April 24, 2012

From NEHJ: Eagles circling history

By Scott Sudikoff

The Boston College Eagles have nothing to hang their collective heads about after reaching the NCAA Frozen Four for the second consecutive season. Unfortunately for the Eagles they ran into the buzz saw of the University of Wisconsin again. 

The Eagles benefited from a wealth of experience to earn their second consecutive trip to the Frozen Four. (Photo by Joshua Lentine/BC Athletics)

Freshman Emily Field (Littleton, Mass.) scored the opening tally of the game for the Eagles just 57 seconds into the semifinal matchup and the Eagles were cooking early.

“We really thought it was important to score first and keep the momentum because we were aware of Wisconsin’s power,” junior Blake Bolden said. “When we scored that goal, it was very fast; I was in shock. “

After that, though, the Badgers flexed their muscle en route to the 6-2 victory. Freshman Alex Carpenter (Reading, Mass.) netted the other goal for BC.

“We thought there were weaknesses we could take advantage of and that’s what we really focused on,” BC junior goaltender Corinne Boyles said. “I tried to keep a simple game plan; be patient and control my rebounds.”

Boyles made 32 saves and set the Eagles’ single-season record with 927. Molly Schaus (Natick, Mass.) held the previous record with 920 in 2006-07. Boyles had the chance to learn from Schaus during last year’s Frozen Four run.

“The biggest thing I learned from Molly was consistency,” Boyles said. “I think she is one of the most consistent goalies I’ve ever played with, which helps your team trust you and they know what to expect from you every game.”

The trip to Duluth, Minn., was part of BC’s fourth NCAA tournament appearance and third overall venture to the Frozen Four.

The Eagles matched a school record with 24 wins for the year while never losing more than two games in a row, finishing the season 24-10-3.

Head coach Katie King-Crowley (Salem, N.H.)  was recognized for her work this year as a finalist for the American Hockey Coaches Association Division 1 Coach of the Year. She joined a list that also included Northeastern’s Dave Flint (Merrimack, N.H.) and Maine’s Maria Lewis, among others.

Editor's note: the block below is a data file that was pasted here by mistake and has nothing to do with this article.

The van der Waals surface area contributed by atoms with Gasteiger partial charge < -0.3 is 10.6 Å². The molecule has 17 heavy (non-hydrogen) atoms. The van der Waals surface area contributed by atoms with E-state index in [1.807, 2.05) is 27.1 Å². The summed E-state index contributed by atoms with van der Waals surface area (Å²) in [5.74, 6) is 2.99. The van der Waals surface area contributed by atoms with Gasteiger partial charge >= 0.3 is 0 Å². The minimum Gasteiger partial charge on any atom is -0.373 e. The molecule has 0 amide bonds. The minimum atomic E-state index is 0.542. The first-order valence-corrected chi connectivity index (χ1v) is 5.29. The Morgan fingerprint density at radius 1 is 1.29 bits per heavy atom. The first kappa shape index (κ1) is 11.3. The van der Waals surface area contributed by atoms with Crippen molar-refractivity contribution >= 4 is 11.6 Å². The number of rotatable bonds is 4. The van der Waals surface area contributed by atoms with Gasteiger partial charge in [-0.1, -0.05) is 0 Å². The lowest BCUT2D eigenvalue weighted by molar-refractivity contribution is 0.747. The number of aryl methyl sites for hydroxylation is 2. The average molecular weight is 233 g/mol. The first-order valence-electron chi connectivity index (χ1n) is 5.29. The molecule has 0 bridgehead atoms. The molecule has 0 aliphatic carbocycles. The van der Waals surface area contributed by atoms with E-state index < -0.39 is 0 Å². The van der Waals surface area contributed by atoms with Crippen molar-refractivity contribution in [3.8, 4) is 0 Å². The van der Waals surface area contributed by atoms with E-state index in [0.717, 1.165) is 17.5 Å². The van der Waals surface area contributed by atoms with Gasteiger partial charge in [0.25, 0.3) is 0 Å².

“All season, they did a great job of maintaining poise whether we lost or what the situation was,” King-Crowley said. “They really handled the ups and downs of a season in a good way.”

With this being the team’s second consecutive appearance in the Frozen Four, they were prepared for what they saw.

“This year we had so many more players that went (last year), (so) they were pretty prepared for what was going to happen,” King-Crowley said. “Just the little things, the atmosphere and all that sort of stuff, that it really made it easier for the team to go out there and be pretty relaxed.”

Bolden was one of those players making a return trip to the Frozen Four and she knows how important last year’s experience was.

“We understood what to expect (when we arrived) and it was more of a business trip this year,” Bolden said.

The senior class for the Eagles concluded its career with a record of 78-43-24, the second most wins by a class at BC. A few of the key losses for BC are Mary Restuccia, Danielle Welch and Andrea Green.

Restuccia was the team leader with 24 assists and played in 35 of the team’s 37 games.

“Mary had been more of an assist threat for us this year, but an offensive threat for four years,” King-Crowley said. “We’ll definitely miss a player like that, a seasoned veteran.”

Welch’s 11 goals placed her fifth on the team, as she tallied a total of 20 points.

“Danielle wasn’t involved in too much of the glory, but she’d step in front of a shot any time she could and block a shot,” King-Crowley said. “I’ve never known a kid to have more bruises than her.”

Green saw action in all 37 games for the Eagles.

“Andrea, one of the senior captains, kept our team together,” King-Crowley said. “Maybe she wasn’t on the ice as much as some, but mentally she was great for our team.”

Fortunately for the Eagles, a lot of their production came from the younger players on the squad. Carpenter led the team with 21 goals and 39 points while her linemate and classmate Field was second with 32 points.

“Alex and Emily have got that connection with each other on the ice and they’ve really done some great things,” King-Crowley said. “We’re excited they were able to experience the Frozen Four and see how hard it is to get there.”

Also, Bolden, one of this season’s top performers with eight goals and 13 assists, will be back for her senior season in 2012-13.

Once one season ends, the next begins, as King-Crowley begins recruiting trips almost immediately.

“I think we’re so fortunate at BC that it’s such a great school,” King-Crowley said. “We’re starting to stay up there (in the standings), (which is) a lot of fun for the kids.”

BC’s effort is also another positive for Women’s Hockey East as the league appears on the verge of that coveted first national championship.

“We do want to start to make a name for the Eastern schools and for Hockey East in particular,” King-Crowley said. “I think our league has gotten a lot better and improved.”

“I really do think that Hockey East has built itself to become the predominant league in the NCAA,” Bolden added.

The Eagles fully expect to be back in the mix for a national championship next year.

This article originally appeared in the April 2012 issue of New England Hockey Journal.

Scott Sudikoff can be reached at feedback@hockeyjournal.com